Q&A: Léa Jacquot-Benson assistant sustainability manager Considerate Group

by: Felicity Cousins | March 1, 2024

Léa Jacquot-Benson assistant sustainability manager Considerate Group talks to Sustainable Hotel News about strategy, implementation and how important transparency and data is when hotels talk about sustainability. We also look at having the resources to take on sustainability roles, green hushing, and how sometimes the biggest challenge to hotels are the promises that have already been made.

Why do hotels need consultants such as Considerate Group?

L J-B: We bring that external expert knowledge to hotels. They might have someone in-house who is either dedicated to this topic, or who is very passionate, but they may not have the resources to cover the depth of the topic or the time frame that it requires to report on it, or actually act on the objectives set in the strategy.

We help them achieve their sustainability goals and sometimes we just give them the weight that is needed to bring it to a more senior level – to management levels – to give a little bit of credibility to this topic and help them drive the point home.

So how long would it take to change and then implement a hotel sustainability strategy?

L J-B: It depends. Most of the time when we support a hotel or a hotel group with strategy implementation it is usually because we have created the strategy with them. So it can take years if there is an annual action plan, or less time if it’s specific support for the first few months.

Lots of hotels have plans and strategies and release impact reports and talk of certifications they have gained, which is all really positive but how can that be communicated in a way that is really clear to the people that are searching for sustainable hotels?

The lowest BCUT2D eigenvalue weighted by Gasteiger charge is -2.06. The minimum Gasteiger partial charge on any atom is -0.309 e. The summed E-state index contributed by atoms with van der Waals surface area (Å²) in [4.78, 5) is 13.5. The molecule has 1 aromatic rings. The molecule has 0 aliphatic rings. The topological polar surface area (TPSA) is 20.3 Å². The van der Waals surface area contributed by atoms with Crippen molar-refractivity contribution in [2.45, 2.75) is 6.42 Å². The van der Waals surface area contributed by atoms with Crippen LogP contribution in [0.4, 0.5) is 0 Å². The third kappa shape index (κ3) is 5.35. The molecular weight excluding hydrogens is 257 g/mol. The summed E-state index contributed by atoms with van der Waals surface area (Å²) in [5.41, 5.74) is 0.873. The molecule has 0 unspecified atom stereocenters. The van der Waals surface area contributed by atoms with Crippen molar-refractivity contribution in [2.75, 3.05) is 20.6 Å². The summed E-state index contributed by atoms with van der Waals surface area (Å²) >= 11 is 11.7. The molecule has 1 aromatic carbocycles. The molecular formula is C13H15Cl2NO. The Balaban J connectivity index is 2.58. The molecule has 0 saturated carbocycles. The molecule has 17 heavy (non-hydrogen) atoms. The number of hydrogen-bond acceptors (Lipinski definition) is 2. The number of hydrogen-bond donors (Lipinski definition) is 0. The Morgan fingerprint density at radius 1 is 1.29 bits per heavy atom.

L J-B: Good question. I think transparency is extremely important so reporting plays a big part in this because you can’t report on something you’re not doing unless there is a critical lack of data. So even though you know the average traveller won’t necessarily look into the impact report of the hotel they are staying with, having that accessible is a really big step.

I think being genuine in the sustainability journey is not about having done it all and being the best – we are all on a journey and learning every day about this topic. What I really like is seeing specific case studies or client testimonials because it feels like I can relate to that and I want to stay in place like that.

But something I do also see a lot of is green hushing – which is the opposite of green washing. Some hotels are already doing a lot and they either don’t know or don’t realise it – maybe because it is very employee-driven and it’s more of a genuine interest in the topic, or they are doing it but because of their audience they are a little bit careful around the marketing and they don’t want to promote it too much because the green backlash could be huge.

Can you explain more?